Tony Annett’s essay, “Toward the New Economy of Inclusion,” is also essential reading. Annett highlights the consequences of a growing market mentality and the way it corrodes our values and undermines solidarity. He writes about the costs on economic inequality: health problems, shorter lives, more violence and drug use, and more. He also offers a positive, comprehensive vision for upending this injustice, an important contribution to the book. He rightly notes the essential role the government must play in reining in the market so that it serves the common good. And he grounds his argument in a commitment to human flourishing and the relational nature of persons, rejecting utilitarianism and autonomous individualism. It is a positive alternative to Catholic free market enthusiasts who embrace a market morality that is rooted in foundational beliefs about the human person that cannot be reconciled with Catholic teaching.
The weakest element in the book is the absence of an authentic global vision, which is particularly problematic for Catholics, given the centrality of the global common good in Catholic social thought. Global poverty and environmental degradation should be immensely important for a radical Catholic that cares about the global common good and believes in the preferential option for the poor. Yet the focus is almost entirely on personal, local, and domestic (American) matters, ignoring things like integral human development, the protection of basic human rights around the world, and the duties Americans have to the poor and vulnerable living in other countries.
For some authors, this is because global politics and international relations fall outside of their areas of expertise—a wise reason not to write on these subjects—or because it is beyond the purview of the subject on which they were writing. For others, this is likely the product of their great affinity for pacifism, which is legitimately radical and, of course, has a rich tradition in the Church. For non-pacifists, however, the unwillingness of consistent pacifists to allow the state to use force, even in self-defense (to the point where a police force might be considered immoral because it necessarily involves coercion and force), cannot be reconciled with the state’s responsibilities as they are understood in contemporary Catholic social teaching—to its own citizens, to the people of states that have been attacked by aggressors, or to victims of genocide or other crimes against humanity. When nonviolent resistance is ineffective, all they can offer these vulnerable people who are crying out for help and protection is the cross. It is a radical approach (if one lives it out personally instead of just imposing it on others in far more vulnerable situations), but it is hard to reconcile with a commitment to promoting and protecting the human rights and human dignity of all members of our one human family. Even still, committed pacifists or hardcore anti-interventionists might still have discussed the need to address global issues unrelated to military intervention or the use of force.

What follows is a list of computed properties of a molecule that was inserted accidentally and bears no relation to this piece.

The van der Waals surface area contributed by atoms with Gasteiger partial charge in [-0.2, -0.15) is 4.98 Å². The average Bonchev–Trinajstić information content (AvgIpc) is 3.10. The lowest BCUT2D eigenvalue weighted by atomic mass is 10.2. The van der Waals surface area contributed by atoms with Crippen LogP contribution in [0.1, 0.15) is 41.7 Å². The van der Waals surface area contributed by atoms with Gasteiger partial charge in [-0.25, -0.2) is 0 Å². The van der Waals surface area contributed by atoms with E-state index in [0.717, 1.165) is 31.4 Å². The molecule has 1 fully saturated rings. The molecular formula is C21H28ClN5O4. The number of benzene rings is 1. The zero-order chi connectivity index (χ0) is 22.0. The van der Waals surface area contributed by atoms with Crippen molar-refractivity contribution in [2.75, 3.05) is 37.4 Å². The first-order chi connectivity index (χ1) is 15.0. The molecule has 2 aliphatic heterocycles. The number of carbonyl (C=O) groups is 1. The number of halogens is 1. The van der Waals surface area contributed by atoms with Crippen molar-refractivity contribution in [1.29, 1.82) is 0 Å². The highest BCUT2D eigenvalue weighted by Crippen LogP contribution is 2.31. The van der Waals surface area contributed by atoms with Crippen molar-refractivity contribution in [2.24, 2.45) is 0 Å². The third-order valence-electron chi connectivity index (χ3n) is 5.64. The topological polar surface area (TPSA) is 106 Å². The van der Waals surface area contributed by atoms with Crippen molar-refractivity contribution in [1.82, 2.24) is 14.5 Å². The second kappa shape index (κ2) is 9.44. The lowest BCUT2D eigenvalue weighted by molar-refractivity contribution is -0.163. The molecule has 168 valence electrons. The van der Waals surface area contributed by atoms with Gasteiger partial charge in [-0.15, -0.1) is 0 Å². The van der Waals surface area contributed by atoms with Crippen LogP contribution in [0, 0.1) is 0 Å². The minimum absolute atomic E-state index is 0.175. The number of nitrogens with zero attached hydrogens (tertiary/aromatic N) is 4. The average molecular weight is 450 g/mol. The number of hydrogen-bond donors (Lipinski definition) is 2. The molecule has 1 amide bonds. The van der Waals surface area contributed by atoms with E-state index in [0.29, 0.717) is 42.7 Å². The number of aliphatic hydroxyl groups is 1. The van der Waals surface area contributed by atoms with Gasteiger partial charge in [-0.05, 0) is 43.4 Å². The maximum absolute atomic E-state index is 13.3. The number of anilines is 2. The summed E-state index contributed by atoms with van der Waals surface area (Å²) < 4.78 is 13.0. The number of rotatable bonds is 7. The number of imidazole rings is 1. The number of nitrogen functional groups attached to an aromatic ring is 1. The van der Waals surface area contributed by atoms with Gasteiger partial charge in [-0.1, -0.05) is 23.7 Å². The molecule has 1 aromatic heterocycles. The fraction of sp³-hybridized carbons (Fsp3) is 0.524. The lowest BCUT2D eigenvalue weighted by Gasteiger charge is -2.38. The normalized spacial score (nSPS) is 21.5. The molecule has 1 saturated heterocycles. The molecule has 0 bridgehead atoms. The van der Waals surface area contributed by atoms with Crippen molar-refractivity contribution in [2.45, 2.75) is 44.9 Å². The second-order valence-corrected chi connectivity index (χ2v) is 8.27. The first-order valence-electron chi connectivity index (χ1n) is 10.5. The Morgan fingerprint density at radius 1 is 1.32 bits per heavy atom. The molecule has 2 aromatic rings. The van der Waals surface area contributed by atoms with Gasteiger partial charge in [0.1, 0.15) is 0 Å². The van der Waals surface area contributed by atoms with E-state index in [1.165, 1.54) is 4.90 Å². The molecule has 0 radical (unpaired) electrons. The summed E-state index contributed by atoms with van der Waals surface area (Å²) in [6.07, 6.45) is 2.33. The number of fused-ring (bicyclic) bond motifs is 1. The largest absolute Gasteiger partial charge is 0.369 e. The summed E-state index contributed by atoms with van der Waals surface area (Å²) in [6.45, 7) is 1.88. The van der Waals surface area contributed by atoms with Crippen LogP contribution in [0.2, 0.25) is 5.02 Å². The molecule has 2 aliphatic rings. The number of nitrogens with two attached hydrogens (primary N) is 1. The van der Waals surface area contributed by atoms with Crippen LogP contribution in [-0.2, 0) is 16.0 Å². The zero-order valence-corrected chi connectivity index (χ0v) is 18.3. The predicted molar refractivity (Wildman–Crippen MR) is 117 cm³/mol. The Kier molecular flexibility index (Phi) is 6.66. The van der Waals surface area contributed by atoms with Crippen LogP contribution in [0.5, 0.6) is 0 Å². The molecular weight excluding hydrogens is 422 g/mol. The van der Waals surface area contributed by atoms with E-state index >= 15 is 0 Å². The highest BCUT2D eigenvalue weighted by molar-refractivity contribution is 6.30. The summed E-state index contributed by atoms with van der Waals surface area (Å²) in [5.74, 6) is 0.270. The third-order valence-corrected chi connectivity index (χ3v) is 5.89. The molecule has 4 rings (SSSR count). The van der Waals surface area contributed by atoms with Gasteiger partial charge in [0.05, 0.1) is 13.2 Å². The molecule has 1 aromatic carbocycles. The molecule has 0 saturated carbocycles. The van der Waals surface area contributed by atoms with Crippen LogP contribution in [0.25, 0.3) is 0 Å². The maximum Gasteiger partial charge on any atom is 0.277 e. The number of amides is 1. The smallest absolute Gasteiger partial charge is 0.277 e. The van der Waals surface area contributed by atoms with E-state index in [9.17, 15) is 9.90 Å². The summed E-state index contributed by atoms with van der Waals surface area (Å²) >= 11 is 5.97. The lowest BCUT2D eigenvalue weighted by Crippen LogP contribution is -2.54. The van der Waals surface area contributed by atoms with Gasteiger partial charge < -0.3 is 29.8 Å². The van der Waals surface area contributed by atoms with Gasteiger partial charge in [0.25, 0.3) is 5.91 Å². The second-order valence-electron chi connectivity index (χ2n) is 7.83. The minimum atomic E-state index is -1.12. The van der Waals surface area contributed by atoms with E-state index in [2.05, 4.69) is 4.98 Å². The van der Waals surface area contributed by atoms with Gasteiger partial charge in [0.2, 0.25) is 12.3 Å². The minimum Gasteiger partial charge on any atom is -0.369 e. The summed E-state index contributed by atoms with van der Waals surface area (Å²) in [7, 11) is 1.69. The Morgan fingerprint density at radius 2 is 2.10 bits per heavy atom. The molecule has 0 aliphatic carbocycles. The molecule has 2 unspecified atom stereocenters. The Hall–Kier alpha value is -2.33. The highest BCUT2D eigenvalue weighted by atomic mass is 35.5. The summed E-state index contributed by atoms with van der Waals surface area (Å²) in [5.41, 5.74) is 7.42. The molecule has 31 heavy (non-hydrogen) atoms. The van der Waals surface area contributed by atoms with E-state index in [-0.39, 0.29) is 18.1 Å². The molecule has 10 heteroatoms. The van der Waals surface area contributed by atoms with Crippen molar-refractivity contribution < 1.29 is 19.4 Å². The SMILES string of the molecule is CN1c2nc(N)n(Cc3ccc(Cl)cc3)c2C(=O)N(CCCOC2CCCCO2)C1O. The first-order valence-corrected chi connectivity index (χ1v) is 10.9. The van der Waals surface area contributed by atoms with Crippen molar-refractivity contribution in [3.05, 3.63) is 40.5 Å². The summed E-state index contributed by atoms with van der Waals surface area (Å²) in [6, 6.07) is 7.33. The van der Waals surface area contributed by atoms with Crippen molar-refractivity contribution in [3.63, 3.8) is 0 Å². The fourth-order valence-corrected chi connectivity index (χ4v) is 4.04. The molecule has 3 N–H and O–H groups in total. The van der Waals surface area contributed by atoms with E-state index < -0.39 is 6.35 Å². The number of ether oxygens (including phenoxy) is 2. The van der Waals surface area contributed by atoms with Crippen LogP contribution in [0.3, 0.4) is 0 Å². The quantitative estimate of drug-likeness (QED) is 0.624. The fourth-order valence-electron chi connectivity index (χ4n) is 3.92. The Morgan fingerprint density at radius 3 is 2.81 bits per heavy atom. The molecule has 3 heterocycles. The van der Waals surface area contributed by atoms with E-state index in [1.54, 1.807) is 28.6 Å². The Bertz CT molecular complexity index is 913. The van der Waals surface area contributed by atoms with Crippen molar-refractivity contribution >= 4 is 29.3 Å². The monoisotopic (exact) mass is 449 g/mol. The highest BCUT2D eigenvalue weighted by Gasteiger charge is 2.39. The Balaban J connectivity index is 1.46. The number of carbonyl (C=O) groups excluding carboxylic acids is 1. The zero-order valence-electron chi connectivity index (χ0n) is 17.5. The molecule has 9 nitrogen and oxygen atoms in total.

Among certain authors we see small hints of parochialism that are even more strongly featured in their other writings and on social media (even though they attempt to inoculate themselves from such charges by preempting such accusations). This type of mentality is neither radical nor Catholic. Indifference to mass atrocities is not radical. Praising the realpolitik of foreign dictators is radical, but only because it is radically immoral. Valuing Christian lives more than Muslim lives is entirely antithetical to the Catholic worldview. Ignoring the grave responsibilities of the United States, as the world’s leading power, to promote justice and authentic peace when its role is indispensable is also not radical. When critiquing current US foreign policy, it is essential to offer a positive alternative rather than to cynically call for withdrawal and isolation. The entire country entered a non-interventionist mood following the disastrous incompetence of the George W. Bush’s administration. This is understandable, but replacing the need for heightened caution and prudence with an anti-interventionist intransigence that mirrors the isolationists of the 1930s and 1940s (with similar praise for vile autocrats) is not. It is a reactionary rather than a radical approach. Luckily, very little of this exists in the actual text of the book (to the credit of the editor). However, the absence of a genuine global vision remains the most serious flaw in an otherwise worthwhile set of essays.